You have been in a pretty serious accident. Hopefully you walked away from it a little banged up, but otherwise fine. Unfortunately, even if you didn’t get hurt in the accident, your car sure did. From many minor accidents, a car can usually be salvaged and fixed up, but when your car gets classified as “totaled,” what do you do next? Contact your nj car accident lawyer.
When is a Car Considered Totaled?
First, you need to know what it means to be totaled so that you can make the right decisions. Typically, you can tell just by looking at it after an accident, but the true definition of totaled is when a car’s repairs are greater than its current market value or when it is beyond repair , such as if they frame is so badly bent that it cannot be fixed. However, as a driver, you shouldn’t worry about if your car repairs come in just under its value. In Minnesota, just like many other states, insurance companies typically label a car as totaled if the repairs are at least 80 percent of the car’s value.
It is Totaled, Now What?
You have taken your car to the auto shop and they have deemed it totaled. Now what do you do? Well, it is time to have a conversation with your insurance provider that can be a real headache if you let it. After a car is ruled to be totaled, you must make a claim to your insurance company where they will pay the actual cash value, or retail market value, of your ruined car. Some insurance companies use their own methods to calculate what the value of your car is, but as the owner, you should always double check the blue book value to make sure it is at least in the same ball park. If you notice some discrepancies, you can always make your claims agent go through their process with you.
Now, depending on your car and your coverage, two things will happen. You will get a check or you will get a car.
Will My Insurance Company Give Me a Car?
According to a well known Car Accident Attorney Louisville Kentucky, whether or not your insurance company replaces your car is up to your coverage and how new your car was when totaled. If you car is less than three months old, most major insurance companies will replace your totaled vehicle with a new car. Outside of that, if you have guaranteed replacement coverage, your insurance company will also cover a new car. However, typically that is something you pay extra for. If you just do the barebones coverage from your insurance provider, they most likely will not be providing you with a new car.
How Soon Will I Get My Check?
If you don’t pay for guaranteed replacement coverage, your insurance company is still required to “make you whole,” which is weird fancy talk for writing you a check for the value of your car. Typically your insurance claim adjuster will tell you how much you are getting back and after you agree to it, then the check be written up. However, how long will it take you to get it?
It varies from insurance company to insurance company. Typically after finalizing the actual cash value, major insurance companies will issue payment within a few days. Unfortunately, there can be a few things that can come between you and your new car money.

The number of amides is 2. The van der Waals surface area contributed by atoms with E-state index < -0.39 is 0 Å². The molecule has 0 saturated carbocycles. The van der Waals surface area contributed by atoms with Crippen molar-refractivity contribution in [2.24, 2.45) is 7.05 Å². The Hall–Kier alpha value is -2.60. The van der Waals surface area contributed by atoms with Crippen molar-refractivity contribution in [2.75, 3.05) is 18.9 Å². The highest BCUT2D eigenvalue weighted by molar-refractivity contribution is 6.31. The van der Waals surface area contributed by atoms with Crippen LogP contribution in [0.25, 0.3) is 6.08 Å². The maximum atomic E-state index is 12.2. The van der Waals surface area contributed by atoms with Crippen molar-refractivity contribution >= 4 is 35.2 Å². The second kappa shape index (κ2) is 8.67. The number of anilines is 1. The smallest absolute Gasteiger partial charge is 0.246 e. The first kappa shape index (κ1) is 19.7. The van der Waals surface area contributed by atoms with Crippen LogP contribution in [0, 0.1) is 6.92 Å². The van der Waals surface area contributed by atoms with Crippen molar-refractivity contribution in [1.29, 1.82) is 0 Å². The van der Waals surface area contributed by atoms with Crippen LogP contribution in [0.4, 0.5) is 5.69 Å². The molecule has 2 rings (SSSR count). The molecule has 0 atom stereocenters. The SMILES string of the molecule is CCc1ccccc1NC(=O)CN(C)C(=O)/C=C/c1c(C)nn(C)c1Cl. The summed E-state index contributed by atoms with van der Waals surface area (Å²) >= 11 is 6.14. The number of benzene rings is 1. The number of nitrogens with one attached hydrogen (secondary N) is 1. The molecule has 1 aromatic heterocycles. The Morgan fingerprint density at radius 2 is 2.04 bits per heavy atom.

If you financed your car or still owe money on it, unfortunately you still have to pay it back. If you leased your car, the payment will go to the leasing company. If you financed your car, the check will be used to pay off the remainder of what you owe while the rest will go to you. However, if you own the car yourself, you will get the full check.
Can You Keep the Totaled Car?
You got the check and you got the new car, but what about your old one? One dirty little tidbit about insurance companies is that typically they keep the totaled car and keep the proceeds after it is auctioned off at a salvage yard. However, while they put a dollar value on your car, to you it may still be priceless.
The good news is that if you want to keep your totaled car, you are permitted by state law to do so. Unfortunately, the insurance company will still get their cut. The company will get bids from salvage buyers which they will use to set the fair market value on your husk of a car. After that happens, the price is deducted from the check you get cut for its value.
In Minnesota, you must also apply to the state so that your totaled car be switched to a “salvage title,” which means you cannot apply for plates and registration until the repairs are completed and a new title is granted. So while you technically can get your totaled car back, you may want to first ask yourself if it is worth the time, effort, and money to fix.
While navigating the insurance company after an accident resulting in a totaled car is frustrating, you shouldn’t neglect why you were in an accident in the first place. If your accident resulted due to the negligence or impairment of another driver, you may have some legal recourse available to you to cover your damages. Contact us today to see if the Farrish Johnson Law Office can get you the justice you deserve.